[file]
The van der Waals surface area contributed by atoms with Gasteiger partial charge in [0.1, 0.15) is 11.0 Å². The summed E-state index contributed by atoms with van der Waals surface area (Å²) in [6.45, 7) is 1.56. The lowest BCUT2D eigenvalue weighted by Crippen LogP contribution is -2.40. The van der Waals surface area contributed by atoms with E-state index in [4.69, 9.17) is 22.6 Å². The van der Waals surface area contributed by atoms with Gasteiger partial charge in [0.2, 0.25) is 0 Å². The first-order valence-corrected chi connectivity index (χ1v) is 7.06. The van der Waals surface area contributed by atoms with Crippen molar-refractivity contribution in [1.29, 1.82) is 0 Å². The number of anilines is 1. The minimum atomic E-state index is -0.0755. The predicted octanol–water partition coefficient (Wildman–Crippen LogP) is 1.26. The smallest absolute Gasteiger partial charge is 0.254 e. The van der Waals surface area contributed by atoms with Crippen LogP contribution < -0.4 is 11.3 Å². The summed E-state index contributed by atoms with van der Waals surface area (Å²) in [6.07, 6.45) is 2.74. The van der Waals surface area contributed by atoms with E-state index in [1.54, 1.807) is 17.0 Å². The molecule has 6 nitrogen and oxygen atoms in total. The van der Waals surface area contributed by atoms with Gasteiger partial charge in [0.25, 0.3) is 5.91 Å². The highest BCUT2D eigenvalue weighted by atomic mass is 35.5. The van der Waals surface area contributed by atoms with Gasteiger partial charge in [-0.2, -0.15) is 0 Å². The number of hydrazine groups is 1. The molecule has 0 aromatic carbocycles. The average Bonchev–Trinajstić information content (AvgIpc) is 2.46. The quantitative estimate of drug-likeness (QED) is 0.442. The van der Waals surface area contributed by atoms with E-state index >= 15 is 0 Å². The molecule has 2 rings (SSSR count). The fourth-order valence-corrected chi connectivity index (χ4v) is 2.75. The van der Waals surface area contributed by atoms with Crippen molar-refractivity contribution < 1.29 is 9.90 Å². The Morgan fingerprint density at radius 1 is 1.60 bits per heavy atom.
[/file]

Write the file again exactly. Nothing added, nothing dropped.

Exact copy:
The van der Waals surface area contributed by atoms with Gasteiger partial charge in [0.1, 0.15) is 11.0 Å². The summed E-state index contributed by atoms with van der Waals surface area (Å²) in [6.45, 7) is 1.56. The lowest BCUT2D eigenvalue weighted by Crippen LogP contribution is -2.40. The van der Waals surface area contributed by atoms with E-state index in [4.69, 9.17) is 22.6 Å². The van der Waals surface area contributed by atoms with Gasteiger partial charge in [0.2, 0.25) is 0 Å². The first-order valence-corrected chi connectivity index (χ1v) is 7.06. The van der Waals surface area contributed by atoms with Crippen molar-refractivity contribution in [1.29, 1.82) is 0 Å². The number of anilines is 1. The minimum atomic E-state index is -0.0755. The predicted octanol–water partition coefficient (Wildman–Crippen LogP) is 1.26. The smallest absolute Gasteiger partial charge is 0.254 e. The van der Waals surface area contributed by atoms with Crippen LogP contribution < -0.4 is 11.3 Å². The summed E-state index contributed by atoms with van der Waals surface area (Å²) in [6.07, 6.45) is 2.74. The van der Waals surface area contributed by atoms with E-state index in [1.54, 1.807) is 17.0 Å². The molecule has 6 nitrogen and oxygen atoms in total. The van der Waals surface area contributed by atoms with Gasteiger partial charge in [0.25, 0.3) is 5.91 Å². The highest BCUT2D eigenvalue weighted by atomic mass is 35.5. The van der Waals surface area contributed by atoms with Gasteiger partial charge in [-0.2, -0.15) is 0 Å². The number of hydrazine groups is 1. The molecule has 0 aromatic carbocycles. The average Bonchev–Trinajstić information content (AvgIpc) is 2.46. The quantitative estimate of drug-likeness (QED) is 0.442. The van der Waals surface area contributed by atoms with E-state index >= 15 is 0 Å². The molecule has 2 rings (SSSR count). The fourth-order valence-corrected chi connectivity index (χ4v) is 2.75. The van der Waals surface area contributed by atoms with Crippen molar-refractivity contribution < 1.29 is 9.90 Å². The Morgan fingerprint density at radius 1 is 1.60 bits per heavy atom.